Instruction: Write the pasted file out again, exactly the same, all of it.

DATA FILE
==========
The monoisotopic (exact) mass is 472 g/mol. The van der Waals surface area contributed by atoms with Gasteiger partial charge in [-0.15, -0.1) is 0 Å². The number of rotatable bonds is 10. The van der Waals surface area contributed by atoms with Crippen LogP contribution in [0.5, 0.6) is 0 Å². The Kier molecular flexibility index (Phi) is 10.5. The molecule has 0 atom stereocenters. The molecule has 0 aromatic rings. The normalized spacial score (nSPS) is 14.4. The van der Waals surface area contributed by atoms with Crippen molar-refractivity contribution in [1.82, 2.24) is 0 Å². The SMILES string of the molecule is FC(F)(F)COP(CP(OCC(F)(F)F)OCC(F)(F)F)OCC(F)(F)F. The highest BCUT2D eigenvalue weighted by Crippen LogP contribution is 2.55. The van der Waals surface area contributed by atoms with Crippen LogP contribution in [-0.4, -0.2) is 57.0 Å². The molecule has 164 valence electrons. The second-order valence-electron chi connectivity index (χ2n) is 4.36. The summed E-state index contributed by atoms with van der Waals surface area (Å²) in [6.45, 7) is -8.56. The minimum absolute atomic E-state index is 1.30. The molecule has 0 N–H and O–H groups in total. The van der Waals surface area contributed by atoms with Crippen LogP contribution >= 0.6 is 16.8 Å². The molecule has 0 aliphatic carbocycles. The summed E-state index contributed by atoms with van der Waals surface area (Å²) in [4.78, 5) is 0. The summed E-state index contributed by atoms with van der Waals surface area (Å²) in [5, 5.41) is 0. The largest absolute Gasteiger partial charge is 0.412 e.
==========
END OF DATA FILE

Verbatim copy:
The monoisotopic (exact) mass is 472 g/mol. The van der Waals surface area contributed by atoms with Gasteiger partial charge in [-0.15, -0.1) is 0 Å². The number of rotatable bonds is 10. The van der Waals surface area contributed by atoms with Crippen LogP contribution in [0.5, 0.6) is 0 Å². The Kier molecular flexibility index (Phi) is 10.5. The molecule has 0 atom stereocenters. The molecule has 0 aromatic rings. The normalized spacial score (nSPS) is 14.4. The van der Waals surface area contributed by atoms with Crippen molar-refractivity contribution in [1.82, 2.24) is 0 Å². The SMILES string of the molecule is FC(F)(F)COP(CP(OCC(F)(F)F)OCC(F)(F)F)OCC(F)(F)F. The highest BCUT2D eigenvalue weighted by Crippen LogP contribution is 2.55. The van der Waals surface area contributed by atoms with Crippen LogP contribution in [-0.4, -0.2) is 57.0 Å². The molecule has 164 valence electrons. The second-order valence-electron chi connectivity index (χ2n) is 4.36. The summed E-state index contributed by atoms with van der Waals surface area (Å²) in [6.45, 7) is -8.56. The minimum absolute atomic E-state index is 1.30. The molecule has 0 N–H and O–H groups in total. The van der Waals surface area contributed by atoms with Crippen LogP contribution >= 0.6 is 16.8 Å². The molecule has 0 aliphatic carbocycles. The summed E-state index contributed by atoms with van der Waals surface area (Å²) in [4.78, 5) is 0. The summed E-state index contributed by atoms with van der Waals surface area (Å²) in [5, 5.41) is 0. The largest absolute Gasteiger partial charge is 0.412 e.